Monday, February 2, 2015
6 Titles to Look for in February
We've finally gotten some blasts of wintry weather and with our first official storm day of the season behind us, maybe you've made it through your to be read pile a little more quickly than you'd expected. Need something new? Here are some promising looking titles being released in February.
The Glittering World by Robert Levy (February 10): From a playwright, an intriguing sounding supernatural thriller, with a Cape Breton setting. "When up-and-coming chef Michael “Blue” Whitley returns with three friends to the remote Canadian community of his birth, it appears to be the perfect getaway from New York. He soon discovers, however, that everything he thought he knew about himself is a carefully orchestrated lie. Though he had no recollection of the event, as a young boy, Blue and another child went missing for weeks in the idyllic, mysterious woods of Starling Cove. Soon thereafter, his mother suddenly fled with him to America, their homeland left behind."
Black Dog Summer by Miranda Sherry (Februrary 10): Don't see the word "summer" in the title and grab this up for a mid-winter pick-me-up, this début novel is a serious (and seriously-praised) story of a the aftermath of a tragedy. Murder on a farmstead in South Africa opens this story, which leaves Gigi an orphan living with her aunt and cousin and her mother Ann's spirit left in a limbo as she narrates this tale from the afterlife. Kirkus magazine called it a"hauntingly beautiful tale from a writer to watch"and The Times South Africa called it an "engaging tale of second chances, reconcilliation (sic), and allies in unlikely places".
How to Be a Heroine: Or, What I've Learned From Reading Too Much by Samantha Ellis (February 11): I don't think it is likely surprising to find a bookish title about books on a library blog about books: is a title that will be read by librarians? Yes. Only by librarians: I don't think so. "On a pilgrimage to Wuthering Heights with her best friend, Samantha Ellis found herself arguing about which heroine she liked best: Jane Eyre or Cathy Earnshaw. She was all for wild, free, passionate Cathy, but her friend found Cathy silly, a snob who betrays Heathcliff for Edgar and makes them all unhappy -- while Jane makes her own way. And that’s when she realised that all her life she’d been trying to be Cathy when she should have been trying to be Jane... So she decided to look again -- and harder –-- at all the heroines she'’d loved through her life ...These were the girls, the women, the books, that had shaped her ideas of how to live, of what kind of woman she wanted to be. But had she always chosen the wrong heroines? Should she abandon them, or did they have more to teach her about being the heroine of her own life? How to Be a Heroine is her funny, touching, inspiring exploration of the role of heroines, and our favourite books, in all our lives."
Welcome to Braggsville by T. Geronimo Johnson (February 17): Like satire? Here's one that should be on your radar. The second novel from a PEN/Faulkner award finalist it's "a dark and socially provocative Southern-fried comedy about four UC Berkeley students who stage a dramatic protest during a Civil War reenactment." This one's reviews come with a lot of words like "ambitious", "edgy" and "provocative": it may not be for everyone but as Booklist notes it is "a provocative exploration of contemporary America that is likely to be a hit with adventurous readers". I've seen more than one comparison to The Brief Wondrous Life of Oscar Wao by Junot Diaz -- fans of that author in particular may want to take note.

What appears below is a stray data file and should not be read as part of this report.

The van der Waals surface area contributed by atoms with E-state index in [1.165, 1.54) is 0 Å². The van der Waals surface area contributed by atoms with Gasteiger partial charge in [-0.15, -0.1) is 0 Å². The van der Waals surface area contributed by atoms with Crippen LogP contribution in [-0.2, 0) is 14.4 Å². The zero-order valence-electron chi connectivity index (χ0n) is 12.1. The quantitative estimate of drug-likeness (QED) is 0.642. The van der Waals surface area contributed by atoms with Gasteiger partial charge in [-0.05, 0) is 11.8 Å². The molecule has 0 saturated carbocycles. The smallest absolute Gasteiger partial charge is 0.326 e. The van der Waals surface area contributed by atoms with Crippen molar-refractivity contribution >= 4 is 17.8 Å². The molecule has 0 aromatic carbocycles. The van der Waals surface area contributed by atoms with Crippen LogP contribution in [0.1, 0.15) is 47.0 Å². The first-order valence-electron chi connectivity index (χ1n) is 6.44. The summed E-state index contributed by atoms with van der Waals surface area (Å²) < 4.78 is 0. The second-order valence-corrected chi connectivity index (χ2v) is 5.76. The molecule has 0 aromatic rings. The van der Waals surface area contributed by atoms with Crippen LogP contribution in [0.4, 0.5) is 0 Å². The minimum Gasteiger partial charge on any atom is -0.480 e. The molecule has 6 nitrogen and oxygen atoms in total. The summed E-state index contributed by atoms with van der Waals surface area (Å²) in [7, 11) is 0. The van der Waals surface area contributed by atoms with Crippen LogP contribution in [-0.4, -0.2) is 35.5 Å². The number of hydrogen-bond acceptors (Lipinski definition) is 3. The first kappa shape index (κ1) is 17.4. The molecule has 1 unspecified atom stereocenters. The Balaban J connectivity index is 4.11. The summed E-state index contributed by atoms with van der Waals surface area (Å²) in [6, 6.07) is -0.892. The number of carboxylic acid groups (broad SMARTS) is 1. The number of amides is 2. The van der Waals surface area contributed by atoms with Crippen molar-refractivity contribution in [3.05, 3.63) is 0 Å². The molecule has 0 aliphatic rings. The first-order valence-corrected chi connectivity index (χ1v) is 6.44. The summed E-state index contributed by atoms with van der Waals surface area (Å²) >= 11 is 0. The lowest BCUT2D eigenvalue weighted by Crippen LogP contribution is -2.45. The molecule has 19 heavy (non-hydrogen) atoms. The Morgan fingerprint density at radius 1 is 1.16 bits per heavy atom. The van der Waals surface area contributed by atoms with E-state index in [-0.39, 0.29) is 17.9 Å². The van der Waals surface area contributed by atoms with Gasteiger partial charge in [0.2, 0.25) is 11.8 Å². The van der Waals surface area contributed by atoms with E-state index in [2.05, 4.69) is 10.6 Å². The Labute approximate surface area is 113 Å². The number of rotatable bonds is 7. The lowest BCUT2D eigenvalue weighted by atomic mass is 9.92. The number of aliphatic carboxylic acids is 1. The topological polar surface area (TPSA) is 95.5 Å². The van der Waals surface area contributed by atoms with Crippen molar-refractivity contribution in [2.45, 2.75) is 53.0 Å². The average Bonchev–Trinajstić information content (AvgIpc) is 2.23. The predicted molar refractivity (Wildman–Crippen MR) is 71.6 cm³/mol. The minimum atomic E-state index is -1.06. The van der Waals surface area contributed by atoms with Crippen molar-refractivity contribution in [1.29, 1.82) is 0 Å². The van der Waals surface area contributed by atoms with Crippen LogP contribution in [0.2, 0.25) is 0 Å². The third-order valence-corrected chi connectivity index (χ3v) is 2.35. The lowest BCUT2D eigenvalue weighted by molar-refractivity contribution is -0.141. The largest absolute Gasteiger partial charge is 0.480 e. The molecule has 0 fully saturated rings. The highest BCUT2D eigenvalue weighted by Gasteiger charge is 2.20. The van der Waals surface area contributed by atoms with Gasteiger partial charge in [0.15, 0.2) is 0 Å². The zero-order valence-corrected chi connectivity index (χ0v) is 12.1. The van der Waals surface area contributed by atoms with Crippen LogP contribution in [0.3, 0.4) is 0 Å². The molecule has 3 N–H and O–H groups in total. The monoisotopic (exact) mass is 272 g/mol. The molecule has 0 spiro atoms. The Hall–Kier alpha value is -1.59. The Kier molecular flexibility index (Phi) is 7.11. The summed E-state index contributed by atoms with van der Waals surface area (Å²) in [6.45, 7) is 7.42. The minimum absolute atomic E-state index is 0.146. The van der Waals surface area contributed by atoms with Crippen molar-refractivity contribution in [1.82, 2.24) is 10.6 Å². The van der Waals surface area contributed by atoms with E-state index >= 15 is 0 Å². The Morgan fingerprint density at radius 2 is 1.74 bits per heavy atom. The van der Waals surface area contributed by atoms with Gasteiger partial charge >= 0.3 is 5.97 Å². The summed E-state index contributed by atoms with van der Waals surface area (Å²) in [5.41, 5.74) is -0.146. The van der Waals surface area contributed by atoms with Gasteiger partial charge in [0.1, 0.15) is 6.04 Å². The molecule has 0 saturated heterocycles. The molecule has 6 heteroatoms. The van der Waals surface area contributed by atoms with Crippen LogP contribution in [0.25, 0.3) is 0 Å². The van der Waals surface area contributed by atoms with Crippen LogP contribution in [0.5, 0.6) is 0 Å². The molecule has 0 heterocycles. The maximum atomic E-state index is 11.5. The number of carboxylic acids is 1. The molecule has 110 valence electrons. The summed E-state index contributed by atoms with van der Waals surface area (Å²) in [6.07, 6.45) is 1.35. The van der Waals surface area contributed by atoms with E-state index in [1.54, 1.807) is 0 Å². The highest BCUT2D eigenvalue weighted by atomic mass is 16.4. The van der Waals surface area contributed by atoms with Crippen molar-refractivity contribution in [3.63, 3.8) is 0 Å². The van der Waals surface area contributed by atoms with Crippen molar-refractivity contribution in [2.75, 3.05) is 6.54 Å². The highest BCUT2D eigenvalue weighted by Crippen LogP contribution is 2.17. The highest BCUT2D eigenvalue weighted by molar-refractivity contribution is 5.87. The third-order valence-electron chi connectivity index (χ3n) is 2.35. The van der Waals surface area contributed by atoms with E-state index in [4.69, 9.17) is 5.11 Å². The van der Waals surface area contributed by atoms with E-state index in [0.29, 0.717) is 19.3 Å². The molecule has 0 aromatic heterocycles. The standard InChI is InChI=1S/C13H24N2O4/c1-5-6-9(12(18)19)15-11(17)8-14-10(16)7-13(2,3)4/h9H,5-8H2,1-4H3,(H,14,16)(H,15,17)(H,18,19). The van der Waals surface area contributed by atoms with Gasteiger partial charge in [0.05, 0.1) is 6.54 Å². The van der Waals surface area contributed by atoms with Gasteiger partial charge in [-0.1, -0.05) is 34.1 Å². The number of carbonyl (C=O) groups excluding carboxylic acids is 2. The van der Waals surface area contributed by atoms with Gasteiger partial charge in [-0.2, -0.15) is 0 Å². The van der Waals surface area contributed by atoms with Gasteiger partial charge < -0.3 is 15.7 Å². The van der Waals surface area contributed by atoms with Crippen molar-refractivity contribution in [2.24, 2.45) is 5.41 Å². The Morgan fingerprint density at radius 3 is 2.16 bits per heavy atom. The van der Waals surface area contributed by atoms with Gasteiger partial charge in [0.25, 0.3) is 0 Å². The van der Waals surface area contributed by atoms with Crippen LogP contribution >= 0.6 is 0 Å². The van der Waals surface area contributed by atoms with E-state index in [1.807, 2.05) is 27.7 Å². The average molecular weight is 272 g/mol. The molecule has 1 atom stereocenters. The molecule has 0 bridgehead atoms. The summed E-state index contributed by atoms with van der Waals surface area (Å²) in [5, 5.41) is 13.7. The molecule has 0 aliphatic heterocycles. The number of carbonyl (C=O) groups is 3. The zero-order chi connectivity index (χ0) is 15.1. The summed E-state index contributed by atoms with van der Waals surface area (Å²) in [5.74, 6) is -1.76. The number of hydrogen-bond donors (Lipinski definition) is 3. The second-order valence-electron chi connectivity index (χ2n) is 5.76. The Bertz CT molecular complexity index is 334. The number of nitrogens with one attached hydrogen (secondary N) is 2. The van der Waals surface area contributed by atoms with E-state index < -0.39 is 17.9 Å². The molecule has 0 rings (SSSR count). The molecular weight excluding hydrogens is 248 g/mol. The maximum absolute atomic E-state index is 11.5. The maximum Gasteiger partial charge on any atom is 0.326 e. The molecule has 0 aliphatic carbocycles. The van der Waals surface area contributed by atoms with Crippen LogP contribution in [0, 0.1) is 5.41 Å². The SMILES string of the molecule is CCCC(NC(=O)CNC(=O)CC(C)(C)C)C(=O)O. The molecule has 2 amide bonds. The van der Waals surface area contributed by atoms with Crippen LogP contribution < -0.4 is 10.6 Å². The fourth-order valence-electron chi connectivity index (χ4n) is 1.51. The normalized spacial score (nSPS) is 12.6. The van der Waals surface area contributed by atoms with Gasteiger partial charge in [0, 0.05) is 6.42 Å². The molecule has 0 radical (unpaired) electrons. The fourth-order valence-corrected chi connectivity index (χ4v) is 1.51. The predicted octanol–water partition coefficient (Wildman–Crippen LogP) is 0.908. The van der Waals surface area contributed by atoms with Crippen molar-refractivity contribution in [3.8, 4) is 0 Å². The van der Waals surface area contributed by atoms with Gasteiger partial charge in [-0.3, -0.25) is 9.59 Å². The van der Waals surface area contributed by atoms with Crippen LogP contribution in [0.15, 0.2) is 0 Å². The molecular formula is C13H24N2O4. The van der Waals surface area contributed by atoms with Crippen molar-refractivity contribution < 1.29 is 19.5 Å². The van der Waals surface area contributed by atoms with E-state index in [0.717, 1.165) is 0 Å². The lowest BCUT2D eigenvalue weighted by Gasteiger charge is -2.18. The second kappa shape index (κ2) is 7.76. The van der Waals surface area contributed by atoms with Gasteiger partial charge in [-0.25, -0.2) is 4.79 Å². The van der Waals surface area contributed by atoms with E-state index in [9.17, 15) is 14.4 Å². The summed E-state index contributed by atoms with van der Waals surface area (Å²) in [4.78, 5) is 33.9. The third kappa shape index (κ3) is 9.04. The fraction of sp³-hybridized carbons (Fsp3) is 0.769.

Girl in a Band: A Memoir by Kim Gordon (February 24): I once sat two seats over from Kim Gordon at a talk being held a music festival - it was difficult not to be awestruck and a little hard to concentrate on what was being said on stage. Best known as a founding member of Sonic Youth, Gordon is a multitalented artist, experimental in style, producing music and art that has been consistently challenging for audiences. The publisher blurb for this book calls Gordon, among other accolades, a "role model for a generation of women" -- and it's a generation I'm undoubtedly a part of, I can't wait to read this memoir of a woman who is talented, articulate, and seemingly effortlessly cool.
I Am Radar by Reif Larsen (February 24): Finally a follow up novel from Reif Larsen, who penned the melancholic yet whimsical début The Selected Works of T.S. Spivet. As with his previous book, this one focuses on a child protagonist, Radar Radmanovic, born black despite both his parents being white. As with Larsen's previous book, I Am Radar is sweeping with a hard to pin down plot. A globe-trotting affair that goes from New Jersey to Scandinavia, warn torn Yugoslavia and the Democratic Republic of Congo. Publisher's Weekly said "This is a sprawling, engrossing novel about the ravages of war and the triumph of art. Larsen is an effortless magician, and his performance here is a pure delight."